Original Article

Journal of Psycholinguistic Research

, Volume 37, Issue 5, pp 293-307

First online:

Distressed Mothers and Their Infants Use a Less Efficient Timing Mechanism in Creating Expectancies of Each Other’s Looking Patterns

  • Beatrice BeebeAffiliated withNYS Psychiatric Institute, Columbia University Email author 
  • , Anthony BadalamentiAffiliated withScientific Support
  • , Joseph JaffeAffiliated withNYS Psychiatric Institute, Columbia University
  • , Stanley FeldsteinAffiliated withUniversity of Maryland Baltimore County
  • , Lisa MarquetteAffiliated withFranklin Township Schools
  • , Elizabeth HelbraunAffiliated withThe Little Room, Brooklyn Heights Montessori
  • , Donna Demetri-FriedmanAffiliated withNYS Psychiatric Institute, Columbia University
  • , Caroline FlasterAffiliated withNYS Psychiatric Institute, Columbia University
  • , Patricia GoodmanAffiliated withPrivate Practice
    • , Tammy KaminerAffiliated withPrivate Practice
    • , Limor Kaufman-BalamuthAffiliated withPost Doctoral Program in Psychotherapy and Psychoanalysis, New York University
    • , Jill PuttermanAffiliated withPrivate Practice
    • , Shanee StepakoffAffiliated withPrivate Practice
    • , Lauren EllmanAffiliated withNYS Psychiatric Institute, Columbia University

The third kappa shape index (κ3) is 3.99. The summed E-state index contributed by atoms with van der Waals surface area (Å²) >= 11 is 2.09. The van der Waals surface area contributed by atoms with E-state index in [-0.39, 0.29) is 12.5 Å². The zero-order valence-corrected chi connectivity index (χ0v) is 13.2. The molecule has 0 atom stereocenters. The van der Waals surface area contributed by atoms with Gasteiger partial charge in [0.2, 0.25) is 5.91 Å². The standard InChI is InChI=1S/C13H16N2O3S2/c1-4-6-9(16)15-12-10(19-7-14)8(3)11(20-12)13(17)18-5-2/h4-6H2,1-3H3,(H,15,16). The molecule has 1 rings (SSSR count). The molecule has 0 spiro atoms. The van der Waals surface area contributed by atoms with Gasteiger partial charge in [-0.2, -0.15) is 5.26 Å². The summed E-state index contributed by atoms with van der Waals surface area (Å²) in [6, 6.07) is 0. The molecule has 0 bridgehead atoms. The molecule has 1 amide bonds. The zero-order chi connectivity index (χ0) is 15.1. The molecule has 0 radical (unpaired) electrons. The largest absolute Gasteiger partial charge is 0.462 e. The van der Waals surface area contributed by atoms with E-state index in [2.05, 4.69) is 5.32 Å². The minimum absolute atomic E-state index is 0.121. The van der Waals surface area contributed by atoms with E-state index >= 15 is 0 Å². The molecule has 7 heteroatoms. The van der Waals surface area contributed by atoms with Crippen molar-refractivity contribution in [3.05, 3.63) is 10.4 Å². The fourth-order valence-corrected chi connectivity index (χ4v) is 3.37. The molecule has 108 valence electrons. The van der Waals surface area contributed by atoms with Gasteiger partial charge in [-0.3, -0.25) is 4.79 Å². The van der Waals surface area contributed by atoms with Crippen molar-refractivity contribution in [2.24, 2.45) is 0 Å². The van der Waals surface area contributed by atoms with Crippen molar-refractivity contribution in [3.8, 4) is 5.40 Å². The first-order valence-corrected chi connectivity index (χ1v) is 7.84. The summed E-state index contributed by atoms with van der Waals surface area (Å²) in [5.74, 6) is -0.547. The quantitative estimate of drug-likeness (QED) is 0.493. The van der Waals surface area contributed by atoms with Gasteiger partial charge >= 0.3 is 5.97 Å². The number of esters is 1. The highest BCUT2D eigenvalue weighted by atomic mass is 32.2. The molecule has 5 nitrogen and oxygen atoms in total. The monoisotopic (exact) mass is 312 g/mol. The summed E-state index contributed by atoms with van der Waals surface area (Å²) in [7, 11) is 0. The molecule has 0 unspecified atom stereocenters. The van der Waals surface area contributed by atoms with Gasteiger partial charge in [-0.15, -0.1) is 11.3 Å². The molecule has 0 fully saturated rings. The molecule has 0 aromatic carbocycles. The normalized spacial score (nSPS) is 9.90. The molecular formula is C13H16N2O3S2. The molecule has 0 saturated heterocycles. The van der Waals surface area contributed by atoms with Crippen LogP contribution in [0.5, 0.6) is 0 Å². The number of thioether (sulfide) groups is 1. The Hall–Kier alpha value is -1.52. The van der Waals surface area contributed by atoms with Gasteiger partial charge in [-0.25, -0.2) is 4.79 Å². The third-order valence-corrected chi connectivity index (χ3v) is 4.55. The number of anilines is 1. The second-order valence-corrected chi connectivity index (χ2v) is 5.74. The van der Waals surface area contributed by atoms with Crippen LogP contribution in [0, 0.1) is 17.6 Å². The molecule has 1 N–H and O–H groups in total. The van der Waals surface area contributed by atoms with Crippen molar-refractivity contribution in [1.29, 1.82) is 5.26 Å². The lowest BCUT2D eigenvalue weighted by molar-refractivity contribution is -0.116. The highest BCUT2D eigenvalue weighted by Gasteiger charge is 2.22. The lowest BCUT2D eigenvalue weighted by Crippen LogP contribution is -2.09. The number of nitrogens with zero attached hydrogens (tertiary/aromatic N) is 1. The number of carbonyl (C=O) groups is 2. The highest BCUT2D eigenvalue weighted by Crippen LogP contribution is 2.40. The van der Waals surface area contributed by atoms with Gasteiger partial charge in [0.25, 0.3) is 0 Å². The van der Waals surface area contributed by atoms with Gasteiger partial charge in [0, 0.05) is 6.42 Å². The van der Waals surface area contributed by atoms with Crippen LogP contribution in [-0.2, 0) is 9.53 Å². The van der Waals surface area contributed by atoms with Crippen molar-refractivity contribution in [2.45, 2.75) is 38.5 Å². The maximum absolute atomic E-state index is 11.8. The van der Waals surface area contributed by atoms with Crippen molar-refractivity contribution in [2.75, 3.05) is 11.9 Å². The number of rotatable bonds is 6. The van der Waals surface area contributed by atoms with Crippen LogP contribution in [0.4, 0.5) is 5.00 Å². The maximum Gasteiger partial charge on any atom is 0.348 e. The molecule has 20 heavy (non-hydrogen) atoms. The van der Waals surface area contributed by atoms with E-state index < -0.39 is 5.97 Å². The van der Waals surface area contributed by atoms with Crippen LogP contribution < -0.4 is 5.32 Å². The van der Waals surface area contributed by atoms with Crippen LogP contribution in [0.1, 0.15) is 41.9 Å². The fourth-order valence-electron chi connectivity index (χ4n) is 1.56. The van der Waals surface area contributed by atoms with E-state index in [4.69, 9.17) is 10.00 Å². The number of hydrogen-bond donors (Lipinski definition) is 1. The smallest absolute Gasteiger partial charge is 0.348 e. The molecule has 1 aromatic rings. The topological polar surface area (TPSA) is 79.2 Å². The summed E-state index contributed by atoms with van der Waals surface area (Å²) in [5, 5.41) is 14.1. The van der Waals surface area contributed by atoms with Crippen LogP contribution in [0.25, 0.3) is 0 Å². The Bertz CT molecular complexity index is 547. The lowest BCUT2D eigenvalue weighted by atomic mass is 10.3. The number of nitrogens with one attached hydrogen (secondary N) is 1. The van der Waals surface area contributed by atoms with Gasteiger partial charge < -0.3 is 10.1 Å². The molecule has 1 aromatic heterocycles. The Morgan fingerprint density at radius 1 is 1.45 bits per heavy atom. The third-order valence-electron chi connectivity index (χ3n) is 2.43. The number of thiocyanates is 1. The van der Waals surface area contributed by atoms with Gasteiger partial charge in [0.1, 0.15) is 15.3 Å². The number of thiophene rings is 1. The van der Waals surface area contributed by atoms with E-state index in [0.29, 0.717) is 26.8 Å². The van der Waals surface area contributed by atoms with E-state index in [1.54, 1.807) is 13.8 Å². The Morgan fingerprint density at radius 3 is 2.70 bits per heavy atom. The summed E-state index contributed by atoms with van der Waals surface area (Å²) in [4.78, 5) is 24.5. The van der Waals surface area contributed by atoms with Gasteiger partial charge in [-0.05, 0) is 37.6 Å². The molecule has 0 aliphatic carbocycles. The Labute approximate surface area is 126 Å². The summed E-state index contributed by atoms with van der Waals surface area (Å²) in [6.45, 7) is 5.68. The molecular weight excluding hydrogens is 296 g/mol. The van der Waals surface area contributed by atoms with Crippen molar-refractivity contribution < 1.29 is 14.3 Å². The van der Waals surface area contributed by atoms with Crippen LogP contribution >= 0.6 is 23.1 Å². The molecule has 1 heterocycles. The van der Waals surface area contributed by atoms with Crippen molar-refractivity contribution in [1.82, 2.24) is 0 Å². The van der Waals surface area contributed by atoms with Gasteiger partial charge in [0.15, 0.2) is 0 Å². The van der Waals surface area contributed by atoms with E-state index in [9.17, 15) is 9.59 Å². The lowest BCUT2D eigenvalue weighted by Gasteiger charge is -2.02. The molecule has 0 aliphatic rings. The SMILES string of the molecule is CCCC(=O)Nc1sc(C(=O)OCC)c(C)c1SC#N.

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The prediction of events and the creation of expectancies about their time course is a crucial aspect of an infant’s mental life, but temporal mechanisms underlying these predictions are obscure. Scalar timing, in which the ratio of mean durations to their standard deviations is held constant, enables a person to use an estimate of the mean for its standard deviation. It is one efficient mechanism that may facilitate predictability and the creation of expectancies in mother–infant interaction. We illustrate this mechanism with the dyadic gaze rhythm of mother and infant looking at and looking away from each other’s faces. Two groups of Hi- and Lo-Distress mothers were created using self-reported depression, anxiety, self-criticism and childhood experiences. Lo-Distress infants (controls) used scalar timing 100% of the time, about double that of Hi-Distress infants. Lo-Distress mothers used scalar timing about nine times as much as Hi-Distress mothers. The diminished use of scalar timing patterns in Hi-Distress mothers and infants may make the anticipation of each other’s gaze patterns more difficult for both partners.


Maternal depression Mother-infant looking patterns Communication timing mechanisms